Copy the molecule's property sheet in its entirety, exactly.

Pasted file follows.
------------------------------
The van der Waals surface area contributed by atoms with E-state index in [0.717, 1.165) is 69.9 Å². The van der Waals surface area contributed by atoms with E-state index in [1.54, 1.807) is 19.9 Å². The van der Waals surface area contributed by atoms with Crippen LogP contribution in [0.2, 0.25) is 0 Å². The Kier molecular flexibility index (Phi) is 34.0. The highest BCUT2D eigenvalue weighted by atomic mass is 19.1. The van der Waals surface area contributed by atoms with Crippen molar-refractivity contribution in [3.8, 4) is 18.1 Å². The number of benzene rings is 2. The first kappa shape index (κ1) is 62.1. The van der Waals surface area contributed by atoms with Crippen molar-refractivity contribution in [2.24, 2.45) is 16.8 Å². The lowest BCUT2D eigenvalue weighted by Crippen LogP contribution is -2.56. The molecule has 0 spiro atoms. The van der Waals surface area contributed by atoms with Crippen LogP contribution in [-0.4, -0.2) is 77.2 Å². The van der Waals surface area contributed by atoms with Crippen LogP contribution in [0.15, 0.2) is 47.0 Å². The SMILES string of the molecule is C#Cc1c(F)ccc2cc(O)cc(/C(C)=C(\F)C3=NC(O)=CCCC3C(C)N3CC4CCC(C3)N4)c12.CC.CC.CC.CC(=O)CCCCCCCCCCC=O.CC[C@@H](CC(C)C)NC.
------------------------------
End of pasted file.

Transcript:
The van der Waals surface area contributed by atoms with E-state index in [0.717, 1.165) is 69.9 Å². The van der Waals surface area contributed by atoms with E-state index in [1.54, 1.807) is 19.9 Å². The van der Waals surface area contributed by atoms with Crippen LogP contribution in [0.2, 0.25) is 0 Å². The Kier molecular flexibility index (Phi) is 34.0. The highest BCUT2D eigenvalue weighted by atomic mass is 19.1. The van der Waals surface area contributed by atoms with Crippen molar-refractivity contribution in [3.8, 4) is 18.1 Å². The number of benzene rings is 2. The first kappa shape index (κ1) is 62.1. The van der Waals surface area contributed by atoms with Crippen molar-refractivity contribution in [2.24, 2.45) is 16.8 Å². The lowest BCUT2D eigenvalue weighted by Crippen LogP contribution is -2.56. The molecule has 0 spiro atoms. The van der Waals surface area contributed by atoms with Crippen LogP contribution in [-0.4, -0.2) is 77.2 Å². The van der Waals surface area contributed by atoms with Crippen LogP contribution in [0.15, 0.2) is 47.0 Å². The SMILES string of the molecule is C#Cc1c(F)ccc2cc(O)cc(/C(C)=C(\F)C3=NC(O)=CCCC3C(C)N3CC4CCC(C3)N4)c12.CC.CC.CC.CC(=O)CCCCCCCCCCC=O.CC[C@@H](CC(C)C)NC.